Lower risk communities allowed to transition to Phase 3, step 2 on Oct. 5

BOSTON — The Baker-Polito Administration announced that lower-risk communities will be allowed to transition to step 2 of Phase 3 on Monday, October 5. All other communities will remain in step 1 of Phase 3.

The governor is reopening more after putting a pause on it over the summer.

“We are trying to create frameworks here that work here for people in Mass. that is based, in part, on where they live," Gov. Baker said.

Lower-risk communities are defined as cities and towns that have not been a “red” community in any of the last three Department of Public Health weekly reports.

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Beginning October 5, a small number of sectors in these lower-risk communities will be eligible to reopen with restrictions in step 2 of Phase 3.

This includes:

  • Indoor performance venues will be permitted to open with 50% capacity with a maximum of 250 people.
  • Outdoor performance venue capacity will increase to 50% with a max of 250 people.
  • For arcades and indoor and outdoor recreation businesses, additional Step II activities like trampolines, obstacle courses, roller rinks and laser tag will also be permitted to open and capacity will increase to 50%.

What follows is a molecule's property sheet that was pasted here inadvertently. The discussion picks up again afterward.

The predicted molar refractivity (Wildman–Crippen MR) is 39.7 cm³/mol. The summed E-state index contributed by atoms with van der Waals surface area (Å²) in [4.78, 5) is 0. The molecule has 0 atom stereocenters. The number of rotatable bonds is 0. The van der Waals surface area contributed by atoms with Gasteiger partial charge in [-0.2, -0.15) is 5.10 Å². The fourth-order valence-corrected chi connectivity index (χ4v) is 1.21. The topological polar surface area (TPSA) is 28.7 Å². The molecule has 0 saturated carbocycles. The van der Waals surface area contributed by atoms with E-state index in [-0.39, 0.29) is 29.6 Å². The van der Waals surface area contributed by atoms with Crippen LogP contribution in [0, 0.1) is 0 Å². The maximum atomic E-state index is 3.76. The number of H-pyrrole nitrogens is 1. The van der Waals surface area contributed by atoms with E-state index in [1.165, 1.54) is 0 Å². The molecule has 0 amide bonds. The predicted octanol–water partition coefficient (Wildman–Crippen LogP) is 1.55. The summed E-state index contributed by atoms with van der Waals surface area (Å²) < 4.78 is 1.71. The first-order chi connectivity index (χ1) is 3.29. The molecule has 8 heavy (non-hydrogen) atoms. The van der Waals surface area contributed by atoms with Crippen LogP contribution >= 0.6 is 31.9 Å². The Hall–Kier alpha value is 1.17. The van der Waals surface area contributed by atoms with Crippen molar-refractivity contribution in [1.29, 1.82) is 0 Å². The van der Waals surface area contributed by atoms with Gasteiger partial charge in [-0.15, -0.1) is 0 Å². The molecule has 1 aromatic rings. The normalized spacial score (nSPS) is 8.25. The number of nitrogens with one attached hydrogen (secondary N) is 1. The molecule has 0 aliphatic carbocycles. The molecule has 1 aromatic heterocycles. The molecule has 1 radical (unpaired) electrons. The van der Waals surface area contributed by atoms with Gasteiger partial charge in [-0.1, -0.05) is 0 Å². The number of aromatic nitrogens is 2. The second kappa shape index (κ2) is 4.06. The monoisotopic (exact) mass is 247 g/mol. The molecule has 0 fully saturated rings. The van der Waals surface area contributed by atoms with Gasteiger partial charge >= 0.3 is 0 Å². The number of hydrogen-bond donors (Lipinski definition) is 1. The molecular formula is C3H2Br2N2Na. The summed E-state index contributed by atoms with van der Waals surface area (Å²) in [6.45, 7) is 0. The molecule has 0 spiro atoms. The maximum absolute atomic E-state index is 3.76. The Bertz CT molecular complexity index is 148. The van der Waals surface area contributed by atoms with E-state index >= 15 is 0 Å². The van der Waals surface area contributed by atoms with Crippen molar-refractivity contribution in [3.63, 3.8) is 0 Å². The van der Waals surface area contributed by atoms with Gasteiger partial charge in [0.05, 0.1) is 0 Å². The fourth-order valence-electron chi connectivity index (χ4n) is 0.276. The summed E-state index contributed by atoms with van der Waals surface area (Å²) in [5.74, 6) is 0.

• Fitting rooms will be permitted to open in all types of retail stores.
  • Gyms, museums, libraries and driving and flight schools will also be permitted to increase their capacity to 50%.

The limit for indoor gatherings will remain at a maximum of 25 people for all communities. Outdoor gatherings at private residences and in private backyards will remain at a maximum of 50 people for all communities.

Outdoor gatherings at event venues and in public settings will have a limit of 50 people in communities in step 1 of Phase 3. Lower-risk communities in step 2 of Phase 3 will have a limit of 100 people. Capacity limits and other protocols will be enforced by state and local police.

PREVIOUS: Baker postpones next step in state’s reopening, forms COVID-19 enforcement team

But the big change is if the city or town numbers slide into the “red,” high-risk category they will have to revert back.

“If a community becomes red again for three consecutive reports, it will have to move back to Phase 3 step 1 and remain there until public health data indicates it has returned to a lower-risk level for three consecutive reports," Lt. Gov. Karyn Polito explained.

Gov. Baker said he understands people will travel in and out of low- and high-risk communities.

“If you go to a roller rink, that roller rink has rules and that roller rink has guidance and everyone is going to be expected to follow them, and they are designed to do one thing, which is to keep people safe and limit the spread,” he said.

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